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Brighten Your Skin With the Basics

by Peggy Altman

Brighten Your Skin With the BasicsAs an esthetician, I see many people who wish their skin could look better without a lot of cost and effort. To brighten your facial skin, you need to get back to the basics. The most expensive products in the world won’t work optimally unless these four simple steps are taken care of: cleansing, toning, moisturizing and, during the day, using sunscreen.


There are a lot of misconceptions about this step. Skin should be cleansed twice a day: morning and night. If you can only do it once, do so at night so that you get the pollution off your face instead of keeping it on your skin all night and rubbing it into your pillow! Do your nighttime facial skin care routine at least 30 minutes before going to bed. You want the products you use to absorb into your skin, not into your pillow case.

Use the right cleansing product for your skin type. There’s a lot of misunderstanding about dry versus dehydrated skin.

  • Dry skin has very small pores and produces little oil on its own.
  • Oily skin has larger pores and produces more oil, particularly during the teenage years.
  • Dehydrated skin lacks water.

People can have skin that is dry, yet feels oily under certain conditions. For example, if you have small pores but work in a fast-food kitchen, your skin may feel oily due to the environment. But you should still use a cleanser for dry skin. Likewise, a woman with oily skin (large pores) that feels dehydrated to the touch should still use a cleanser for oily skin, which is more effective at cleaning the larger pores.

Cleansers are usually labeled by skin type. In general, creamy cleaners are for dry skin, and gels and foams are for oilier skin. Bar soaps – even those that say “extra gentle” or “dermatologist recommended” – are usually too harsh for facial skin. If your skin feels squeaky clean after washing, your cleanser is too harsh.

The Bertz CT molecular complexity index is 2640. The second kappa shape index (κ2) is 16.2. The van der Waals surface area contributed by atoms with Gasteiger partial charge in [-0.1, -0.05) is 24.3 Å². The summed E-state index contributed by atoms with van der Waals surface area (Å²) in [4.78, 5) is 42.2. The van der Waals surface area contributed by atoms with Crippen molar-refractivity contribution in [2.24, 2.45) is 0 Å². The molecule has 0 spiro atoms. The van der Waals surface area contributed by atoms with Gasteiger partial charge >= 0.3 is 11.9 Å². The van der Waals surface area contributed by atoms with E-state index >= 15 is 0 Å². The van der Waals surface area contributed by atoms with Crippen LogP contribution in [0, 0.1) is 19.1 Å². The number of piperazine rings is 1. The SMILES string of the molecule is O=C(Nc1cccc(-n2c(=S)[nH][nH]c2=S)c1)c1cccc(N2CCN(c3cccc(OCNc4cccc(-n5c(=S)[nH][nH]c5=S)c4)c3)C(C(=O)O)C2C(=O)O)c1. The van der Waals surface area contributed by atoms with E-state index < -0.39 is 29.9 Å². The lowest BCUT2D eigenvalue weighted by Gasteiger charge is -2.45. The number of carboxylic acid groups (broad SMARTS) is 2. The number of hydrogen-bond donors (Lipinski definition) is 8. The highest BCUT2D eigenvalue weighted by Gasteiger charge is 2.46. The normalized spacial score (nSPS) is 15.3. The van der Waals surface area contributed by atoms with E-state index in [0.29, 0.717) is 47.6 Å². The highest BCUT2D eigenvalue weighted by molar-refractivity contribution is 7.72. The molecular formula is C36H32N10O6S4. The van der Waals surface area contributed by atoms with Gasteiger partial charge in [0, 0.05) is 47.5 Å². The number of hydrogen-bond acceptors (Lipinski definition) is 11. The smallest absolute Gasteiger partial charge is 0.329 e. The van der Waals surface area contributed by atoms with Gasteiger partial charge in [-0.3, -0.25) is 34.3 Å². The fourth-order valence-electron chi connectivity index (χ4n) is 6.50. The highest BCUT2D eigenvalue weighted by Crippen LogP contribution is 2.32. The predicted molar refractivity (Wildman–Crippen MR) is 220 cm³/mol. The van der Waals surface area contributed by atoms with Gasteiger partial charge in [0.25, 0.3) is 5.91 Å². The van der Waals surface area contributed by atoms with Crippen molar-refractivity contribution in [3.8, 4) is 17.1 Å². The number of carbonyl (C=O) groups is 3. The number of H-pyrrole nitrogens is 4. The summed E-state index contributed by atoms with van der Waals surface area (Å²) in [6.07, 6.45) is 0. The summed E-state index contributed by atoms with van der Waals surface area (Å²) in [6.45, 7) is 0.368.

Wash your face over the sink, not in a shower. Most of us shower in water that is too hot for facial skin. Also, our facial skin is delicate, so we should avoid the shower’s water pressure.


This is an easy step: use any non-alcohol-based toning product. Nothing expensive. Toner helps reset the pH level of the skin, which helps prevent bacteria from growing. It also removes residual cleanser from the face.


All skin types need to be moisturized, although as we age we may need stronger ingredients. Even oily skin gets dehydrated, especially in winter.

Like cleansers, moisturizers are usually labeled by skin type. But you also need to take into account how your skin feels. Remember the example of the person with dry skin who works in a fast-food kitchen? A moisturizer for oily skin would be a better choice for the days she works, and one for dry skin on her days off.

Moisturizers that work well in the summer may not be strong enough for the winter. Store your “off-season” products in the refrigerator, or use them on your neck.


Sunscreen is currently the most effective anti-aging product there is. Many moisturizers have sunscreen as an added ingredient. If yours does, consider using a sunscreen-free product at nighttime to lessen the amount of chemicals on your skin. If you are going to be in the sun for an extended period, use a sunscreen-only product over your moisturizer. If you use a powder foundation or blush, put the sunscreen on before the powder to prevent a paste from forming over your makeup.

These are the basics! If you’ve been skipping any of these steps, your skin may not be as bright as it could be.

Peggy Altman is a licensed esthetician, licensed massage therapist, and meditation teacher. She has an office in Tuckahoe, NY, and can be reached at (914) 262-6397. Visit Peggy’s website at to find out more about her services.

Saturday, August 21st, 2010
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